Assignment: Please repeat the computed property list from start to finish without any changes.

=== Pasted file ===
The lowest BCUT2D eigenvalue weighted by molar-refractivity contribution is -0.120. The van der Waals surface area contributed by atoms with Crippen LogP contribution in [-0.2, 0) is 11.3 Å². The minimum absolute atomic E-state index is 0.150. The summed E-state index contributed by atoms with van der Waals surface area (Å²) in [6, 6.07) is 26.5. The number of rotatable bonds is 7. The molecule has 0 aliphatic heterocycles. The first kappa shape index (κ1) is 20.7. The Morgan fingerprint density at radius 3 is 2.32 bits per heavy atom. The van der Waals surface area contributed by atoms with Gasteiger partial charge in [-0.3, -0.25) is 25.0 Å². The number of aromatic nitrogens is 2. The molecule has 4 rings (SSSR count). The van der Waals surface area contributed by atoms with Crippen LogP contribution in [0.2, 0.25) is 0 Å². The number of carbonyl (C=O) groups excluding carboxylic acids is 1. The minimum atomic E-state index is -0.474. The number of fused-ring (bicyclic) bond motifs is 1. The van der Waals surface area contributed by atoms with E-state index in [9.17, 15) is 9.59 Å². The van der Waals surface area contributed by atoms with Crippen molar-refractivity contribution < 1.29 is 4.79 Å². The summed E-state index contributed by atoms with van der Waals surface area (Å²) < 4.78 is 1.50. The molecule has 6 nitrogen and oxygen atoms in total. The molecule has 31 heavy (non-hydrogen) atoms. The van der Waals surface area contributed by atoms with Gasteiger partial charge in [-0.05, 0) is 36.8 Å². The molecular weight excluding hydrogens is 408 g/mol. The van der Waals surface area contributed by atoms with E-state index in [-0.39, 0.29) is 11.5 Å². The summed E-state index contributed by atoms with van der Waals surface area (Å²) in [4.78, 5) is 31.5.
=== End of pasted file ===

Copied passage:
The lowest BCUT2D eigenvalue weighted by molar-refractivity contribution is -0.120. The van der Waals surface area contributed by atoms with Crippen LogP contribution in [-0.2, 0) is 11.3 Å². The minimum absolute atomic E-state index is 0.150. The summed E-state index contributed by atoms with van der Waals surface area (Å²) in [6, 6.07) is 26.5. The number of rotatable bonds is 7. The molecule has 0 aliphatic heterocycles. The first kappa shape index (κ1) is 20.7. The Morgan fingerprint density at radius 3 is 2.32 bits per heavy atom. The van der Waals surface area contributed by atoms with Gasteiger partial charge in [-0.3, -0.25) is 25.0 Å². The number of aromatic nitrogens is 2. The molecule has 4 rings (SSSR count). The van der Waals surface area contributed by atoms with Crippen LogP contribution in [0.2, 0.25) is 0 Å². The number of carbonyl (C=O) groups excluding carboxylic acids is 1. The minimum atomic E-state index is -0.474. The number of fused-ring (bicyclic) bond motifs is 1. The van der Waals surface area contributed by atoms with E-state index in [9.17, 15) is 9.59 Å². The van der Waals surface area contributed by atoms with Crippen molar-refractivity contribution < 1.29 is 4.79 Å². The summed E-state index contributed by atoms with van der Waals surface area (Å²) < 4.78 is 1.50. The molecule has 6 nitrogen and oxygen atoms in total. The molecule has 31 heavy (non-hydrogen) atoms. The van der Waals surface area contributed by atoms with Gasteiger partial charge in [-0.05, 0) is 36.8 Å². The molecular weight excluding hydrogens is 408 g/mol. The van der Waals surface area contributed by atoms with E-state index in [-0.39, 0.29) is 11.5 Å². The summed E-state index contributed by atoms with van der Waals surface area (Å²) in [4.78, 5) is 31.5.